Saskatchewan’s employment numbers continued the troubling trend this month. The latest figures from Statistics Canada show that 9,500 jobs were lost in Saskatchewan’s private and public sectors since this time last year. Among these losses, 7,200 were mortgage-paying, family-supporting full-time jobs.
“Job losses like these are obviously both a symptom and a growing cause of the slowing Saskatchewan economy. They’re also devastating for the Saskatchewan people who are struggling to find work,” said NDP Leader Trent Wotherspoon. “It really speaks to the Sask. Party’s refusal or inability to properly diversify the economy and they’re making things even worse with deep cuts announced in their budget to job training and education programs.”
The numbers from Statistics Canada also show the unemployment rate for off-reserve First Nations in Saskatchewan up sharply from 16.7 per cent a year ago, to an alarming 25.3 per cent. Wotherspoon noted that the numbers are much worse for those living on-reserve and, instead of taking action to extend opportunities for all, the Sask. Party has shamefully cut important training, education, and economic development programs for First Nations and Métis people in Saskatchewan.
Wotherspoon said that the 5,300 jobs lost in educational services in the last year is especially a concern because, in the wake of the Sask. Party budget, school boards continue to announce more job cuts and those losses have a significant impact on children and teachers in the classroom.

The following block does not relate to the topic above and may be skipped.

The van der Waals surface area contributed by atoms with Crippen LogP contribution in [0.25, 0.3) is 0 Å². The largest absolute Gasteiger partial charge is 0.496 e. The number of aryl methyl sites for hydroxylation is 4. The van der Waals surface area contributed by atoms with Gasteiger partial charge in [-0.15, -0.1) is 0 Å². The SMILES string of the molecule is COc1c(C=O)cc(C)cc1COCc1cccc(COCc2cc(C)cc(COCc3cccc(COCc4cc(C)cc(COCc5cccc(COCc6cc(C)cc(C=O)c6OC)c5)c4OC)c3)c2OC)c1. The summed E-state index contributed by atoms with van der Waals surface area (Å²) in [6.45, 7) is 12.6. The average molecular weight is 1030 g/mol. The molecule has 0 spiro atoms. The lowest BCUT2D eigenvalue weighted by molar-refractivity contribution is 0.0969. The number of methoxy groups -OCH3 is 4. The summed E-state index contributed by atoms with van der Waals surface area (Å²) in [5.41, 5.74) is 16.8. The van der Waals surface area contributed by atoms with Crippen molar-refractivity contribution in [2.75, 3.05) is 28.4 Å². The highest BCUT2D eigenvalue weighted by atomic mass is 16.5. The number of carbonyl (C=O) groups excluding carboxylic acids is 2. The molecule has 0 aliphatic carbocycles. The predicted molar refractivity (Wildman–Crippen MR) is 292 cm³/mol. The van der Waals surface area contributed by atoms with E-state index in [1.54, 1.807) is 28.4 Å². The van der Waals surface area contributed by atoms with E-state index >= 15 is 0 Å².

“After waiting on pins and needles for the Sask. Party to finally reveal their budget, school boards throughout the province are now being forced to look at reducing more staff and supports in already strained classrooms because of cuts and a lack of proper funding from the government,” he said.
Other sectors that saw significant losses of full-time jobs over the last year include, transportation and warehousing (3,200 jobs lost); construction (5,800 jobs lost); health care and social assistance (800 jobs lost); manufacturing (800 jobs lost); and forestry, fishing, mining and oil and gas (1,100 jobs lost).
“We know the Premier loves to grandstand on Saskatchewan’s resource sector, but month after month, on his watch, the province has seen thousands of jobs lost in this area,” Wotherspoon said. “It’s past time the Premier and the government realize the seriousness of the situation, and get to work on actually delivering solid mortgage-paying jobs and some certainty to the people who are struggling in this sector.”